The revised Antigang Law took effect Tuesday, allowing authorities to label certain designated crime syndicates as repeat offenders against companies and shops, and immediately arrest members who make unlawful demands.
The success of the revision will depend on whether police can build and maintain the trust of local citizens. The efficacy of the revised law will be tested in terms of curbing gang activities such as illegal fund-raising–particularly in Fukuoka Prefecture, which has been hit by a series of brutal incidents involving gang members.
Recently, in Kokura-Kita Ward, Kitakyushu, police officers have regularly patrolled the streets in an entertainment district that is often visited by gang members.
An unsolved brutal murder in a busy nightclub has raised further fears about a deterioration in public safety in Tokyo’s Roppongi district, where the number of reported assaults has more than doubled in the past nine years. Three weeks have passed since a 31-year-old man was beaten to death by nine masked men at a Roppongi club, but the assailants remain unidentified and at large.
At about 2:40 a.m. on Sept. 2, two vans stopped in front of a multitenant building about 200 meters from the main Roppongi intersection. An hour later, nine men wearing sweatsuits and carrying metal bats got out of the vans and headed to “Flower,” a club on the second floor of the building. They put on full-face ski masks as they neared the club.
Being a weekend night, “Flower” was crowded with more than 200 people. The masked men walked straight to a VIP area at the back of the club where Ryosuke Fujimoto was drinking with friends and started bashing him with their bats. Without uttering a word, they continued their deadly assault for about a minute before making their escape.
Based on security camera footage and other information, the Metropolitan Police Department has found that the vans took the metropolitan expressway toward Higashi-Yamato, western Tokyo.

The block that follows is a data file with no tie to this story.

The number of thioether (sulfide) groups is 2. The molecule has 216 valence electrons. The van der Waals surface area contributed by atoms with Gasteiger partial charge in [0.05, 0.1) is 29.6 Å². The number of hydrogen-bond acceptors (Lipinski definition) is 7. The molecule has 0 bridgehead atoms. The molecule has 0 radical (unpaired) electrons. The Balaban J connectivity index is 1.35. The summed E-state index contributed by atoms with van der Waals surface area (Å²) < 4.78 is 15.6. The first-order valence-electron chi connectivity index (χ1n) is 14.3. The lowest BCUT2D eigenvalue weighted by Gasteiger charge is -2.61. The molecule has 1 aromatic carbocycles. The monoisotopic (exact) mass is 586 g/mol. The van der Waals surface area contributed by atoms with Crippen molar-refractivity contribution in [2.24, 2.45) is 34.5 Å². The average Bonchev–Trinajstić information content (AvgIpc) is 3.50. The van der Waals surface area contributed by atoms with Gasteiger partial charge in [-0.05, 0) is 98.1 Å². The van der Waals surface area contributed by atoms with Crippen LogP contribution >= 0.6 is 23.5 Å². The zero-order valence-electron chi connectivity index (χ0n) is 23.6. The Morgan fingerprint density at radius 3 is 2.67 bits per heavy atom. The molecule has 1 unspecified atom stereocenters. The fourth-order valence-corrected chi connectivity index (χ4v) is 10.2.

Police suspect the attackers are a group of men in their 20s and 30s with gang ties.
Underworld organizations are stepping up their attacks on enterprises in the wake of efforts by prefectural governments to enforce bylaws that prevent businesses from distributing profits to gangsters and keep gangsters from participating in public works projects.
These bylaws are also making it more difficult for gangs to collect protection fees from enterprises. In the past, gangsters threatened businesses mainly by firing bullets at their buildings. Following the enforcement of the anti-gang bylaws, company presidents and executives themselves are being targeted. The crimes are premeditated, with few clues, if any, left in most cases. It appears that underworld organizations are trying to shift the status quo back in their favor.
The trend in Fukuoka Prefecture is especially worrisome; in 2011, the prefecture experienced a nation-leading 18 shooting incidents. In nine of the incidents, enterprises or their officials were the targets. On Nov. 26, a construction company executive was shot to death in Kokura Kita Ward, Kitakyushu. Last month, on Jan. 17, a construction company president was seriously injured when he was shot in the stomach and the arm by a man who approached him in front of a branch of his company in Nakama.